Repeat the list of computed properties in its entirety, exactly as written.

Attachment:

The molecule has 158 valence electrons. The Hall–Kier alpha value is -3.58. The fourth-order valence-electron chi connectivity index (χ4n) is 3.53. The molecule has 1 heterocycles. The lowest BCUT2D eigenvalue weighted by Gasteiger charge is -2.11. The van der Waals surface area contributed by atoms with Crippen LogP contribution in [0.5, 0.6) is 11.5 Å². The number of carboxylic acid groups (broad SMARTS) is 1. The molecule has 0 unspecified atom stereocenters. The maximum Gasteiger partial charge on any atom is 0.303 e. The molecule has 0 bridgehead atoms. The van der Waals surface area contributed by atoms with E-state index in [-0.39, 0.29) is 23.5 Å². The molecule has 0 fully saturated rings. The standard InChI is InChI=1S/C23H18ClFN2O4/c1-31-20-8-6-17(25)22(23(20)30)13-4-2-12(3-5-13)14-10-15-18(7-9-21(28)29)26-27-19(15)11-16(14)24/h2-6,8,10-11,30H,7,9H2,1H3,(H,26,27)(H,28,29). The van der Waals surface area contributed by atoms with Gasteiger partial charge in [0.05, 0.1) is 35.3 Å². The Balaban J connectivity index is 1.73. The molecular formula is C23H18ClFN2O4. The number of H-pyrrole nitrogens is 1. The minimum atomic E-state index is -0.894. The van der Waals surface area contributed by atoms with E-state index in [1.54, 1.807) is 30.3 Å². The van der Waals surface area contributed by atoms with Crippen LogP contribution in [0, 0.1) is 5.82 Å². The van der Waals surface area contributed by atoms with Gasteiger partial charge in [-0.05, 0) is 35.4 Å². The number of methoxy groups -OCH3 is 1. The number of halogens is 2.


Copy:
The molecule has 158 valence electrons. The Hall–Kier alpha value is -3.58. The fourth-order valence-electron chi connectivity index (χ4n) is 3.53. The molecule has 1 heterocycles. The lowest BCUT2D eigenvalue weighted by Gasteiger charge is -2.11. The van der Waals surface area contributed by atoms with Crippen LogP contribution in [0.5, 0.6) is 11.5 Å². The number of carboxylic acid groups (broad SMARTS) is 1. The molecule has 0 unspecified atom stereocenters. The maximum Gasteiger partial charge on any atom is 0.303 e. The molecule has 0 bridgehead atoms. The van der Waals surface area contributed by atoms with E-state index in [-0.39, 0.29) is 23.5 Å². The molecule has 0 fully saturated rings. The standard InChI is InChI=1S/C23H18ClFN2O4/c1-31-20-8-6-17(25)22(23(20)30)13-4-2-12(3-5-13)14-10-15-18(7-9-21(28)29)26-27-19(15)11-16(14)24/h2-6,8,10-11,30H,7,9H2,1H3,(H,26,27)(H,28,29). The van der Waals surface area contributed by atoms with Gasteiger partial charge in [0.05, 0.1) is 35.3 Å². The Balaban J connectivity index is 1.73. The molecular formula is C23H18ClFN2O4. The number of H-pyrrole nitrogens is 1. The minimum atomic E-state index is -0.894. The van der Waals surface area contributed by atoms with E-state index in [1.54, 1.807) is 30.3 Å². The van der Waals surface area contributed by atoms with Crippen LogP contribution in [0, 0.1) is 5.82 Å². The van der Waals surface area contributed by atoms with Gasteiger partial charge in [-0.05, 0) is 35.4 Å². The number of methoxy groups -OCH3 is 1. The number of halogens is 2.